UF’s mass testing has the dual effect of reducing our community’s positivity rate by testing a large number of asymptomatic people but also increasing our community’s case rate with the false positives that are generated by testing a low-prevalence, asymptomatic population. If UF stops testing students after they are fully-vaccinated, the positivity rate will go up because those who get tested are more likely to be sick (and thus the positivity rate will reflect the probability that a symptomatic person has COVID-19 instead of the prevalence in the overall community). UF’s testing program simultaneously keeps the county’s positivity rate low while adding enough cases to keep us out of Dr. Lauzardo’s “single digit cases” zone. (This is vividly demonstrated by a drop in the number of cases on weekends, while positivity rates simultaneously go up.)

UF reportedly uses the SalivaDirect rRT-PCR test, which is “intended for use in individuals without symptoms or other epidemiological reasons to suspect COVID-19.” This test, like many, claims 100% specificity, but the 2.3% error rate found in the Cohen-Kessel paper cited above was primarily driven by errors in sample collection and processing. There are simply no tests that are 100% accurate.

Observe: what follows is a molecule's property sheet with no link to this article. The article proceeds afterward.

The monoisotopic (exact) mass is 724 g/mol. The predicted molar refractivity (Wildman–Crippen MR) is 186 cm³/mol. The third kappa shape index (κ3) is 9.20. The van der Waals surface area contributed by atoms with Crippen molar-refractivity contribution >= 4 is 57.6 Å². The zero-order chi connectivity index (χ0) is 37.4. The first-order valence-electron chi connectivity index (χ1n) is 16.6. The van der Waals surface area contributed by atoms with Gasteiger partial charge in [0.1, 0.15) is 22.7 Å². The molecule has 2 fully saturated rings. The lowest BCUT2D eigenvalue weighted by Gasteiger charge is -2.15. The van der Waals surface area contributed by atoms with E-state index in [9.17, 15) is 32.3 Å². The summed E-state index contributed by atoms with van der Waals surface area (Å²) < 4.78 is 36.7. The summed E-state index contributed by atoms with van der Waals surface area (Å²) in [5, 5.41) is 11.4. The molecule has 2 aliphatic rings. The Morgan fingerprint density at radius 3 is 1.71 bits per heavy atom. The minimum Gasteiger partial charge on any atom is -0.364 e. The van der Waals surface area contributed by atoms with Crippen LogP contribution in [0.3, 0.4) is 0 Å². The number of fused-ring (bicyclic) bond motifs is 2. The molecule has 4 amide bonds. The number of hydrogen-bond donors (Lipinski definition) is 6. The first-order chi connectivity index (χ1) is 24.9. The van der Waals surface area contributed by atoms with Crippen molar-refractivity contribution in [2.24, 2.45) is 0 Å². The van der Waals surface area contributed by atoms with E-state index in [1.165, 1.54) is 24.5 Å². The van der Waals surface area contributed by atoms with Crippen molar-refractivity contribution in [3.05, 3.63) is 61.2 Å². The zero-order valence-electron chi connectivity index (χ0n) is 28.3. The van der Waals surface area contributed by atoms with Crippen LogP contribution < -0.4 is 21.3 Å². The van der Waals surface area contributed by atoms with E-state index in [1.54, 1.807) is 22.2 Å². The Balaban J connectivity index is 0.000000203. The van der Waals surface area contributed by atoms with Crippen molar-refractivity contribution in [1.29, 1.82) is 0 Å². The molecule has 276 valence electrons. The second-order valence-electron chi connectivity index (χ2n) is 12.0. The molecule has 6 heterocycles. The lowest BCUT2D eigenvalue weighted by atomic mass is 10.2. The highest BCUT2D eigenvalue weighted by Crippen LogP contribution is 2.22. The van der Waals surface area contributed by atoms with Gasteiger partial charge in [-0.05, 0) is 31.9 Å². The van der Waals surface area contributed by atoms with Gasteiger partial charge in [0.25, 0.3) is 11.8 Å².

This is why the FDA’s SARS-CoV-2 rRT-PCR fact sheet says in big, bold letters: “This test is to be performed only using  respiratory specimens collected from individuals suspected of COVID-19 by their healthcare provider” (emphasis added). By only testing symptomatic people, the prevalence in the sample should be closer to 50%, dropping the probability of a false positive all the way down to 2%. If we continue mass testing asymptomatic people when there is 1% prevalence, the probability of false positives is 70%.

People have been warning about problems with mass testing for months, but they tend to get labeled as extremists. Now we have “extremist” sites like The Spectator, The New York Times, and the World Health Organization all acknowledging that problems with the sensitivity of PCR tests make them counter-productive.

None of this information will matter to the commissioners or Dr. Lauzardo. They like to dismiss anyone who disagrees with them as an extremist or a provider of misinformation, just like the county commission did when public comment was 29 to 5 in favor of removing the mask mandate. After that meeting, Commissioner Mary Alford went so far as to praise Chanae Jackson, who presented no data and mainly insulted all of the citizens who spoke before her. Alford must have great confidence in her chances for re-election if she can openly insult her constituents and fear no repercussions at the ballot box. As a newly-elected commissioner, maybe she’s hoping we will forget about her posts by the time her next election rolls around.